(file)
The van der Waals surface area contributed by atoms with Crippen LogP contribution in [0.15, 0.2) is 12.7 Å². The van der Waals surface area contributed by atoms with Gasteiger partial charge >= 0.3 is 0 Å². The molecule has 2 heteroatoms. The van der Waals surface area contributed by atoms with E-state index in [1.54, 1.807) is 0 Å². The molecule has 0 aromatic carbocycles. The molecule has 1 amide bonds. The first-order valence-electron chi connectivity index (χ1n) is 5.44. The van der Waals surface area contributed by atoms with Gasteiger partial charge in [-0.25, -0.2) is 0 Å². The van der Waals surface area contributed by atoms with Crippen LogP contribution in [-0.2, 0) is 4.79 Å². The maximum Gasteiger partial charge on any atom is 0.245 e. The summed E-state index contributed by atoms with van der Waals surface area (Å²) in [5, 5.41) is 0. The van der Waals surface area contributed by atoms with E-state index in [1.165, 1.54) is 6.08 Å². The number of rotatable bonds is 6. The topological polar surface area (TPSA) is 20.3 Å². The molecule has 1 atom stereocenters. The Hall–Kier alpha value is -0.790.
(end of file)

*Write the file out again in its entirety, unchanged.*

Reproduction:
The van der Waals surface area contributed by atoms with Crippen LogP contribution in [0.15, 0.2) is 12.7 Å². The van der Waals surface area contributed by atoms with Gasteiger partial charge >= 0.3 is 0 Å². The molecule has 2 heteroatoms. The van der Waals surface area contributed by atoms with E-state index in [1.54, 1.807) is 0 Å². The molecule has 0 aromatic carbocycles. The molecule has 1 amide bonds. The first-order valence-electron chi connectivity index (χ1n) is 5.44. The van der Waals surface area contributed by atoms with Gasteiger partial charge in [-0.25, -0.2) is 0 Å². The van der Waals surface area contributed by atoms with Crippen LogP contribution in [-0.2, 0) is 4.79 Å². The maximum Gasteiger partial charge on any atom is 0.245 e. The summed E-state index contributed by atoms with van der Waals surface area (Å²) in [5, 5.41) is 0. The van der Waals surface area contributed by atoms with E-state index in [1.165, 1.54) is 6.08 Å². The number of rotatable bonds is 6. The topological polar surface area (TPSA) is 20.3 Å². The molecule has 1 atom stereocenters. The Hall–Kier alpha value is -0.790.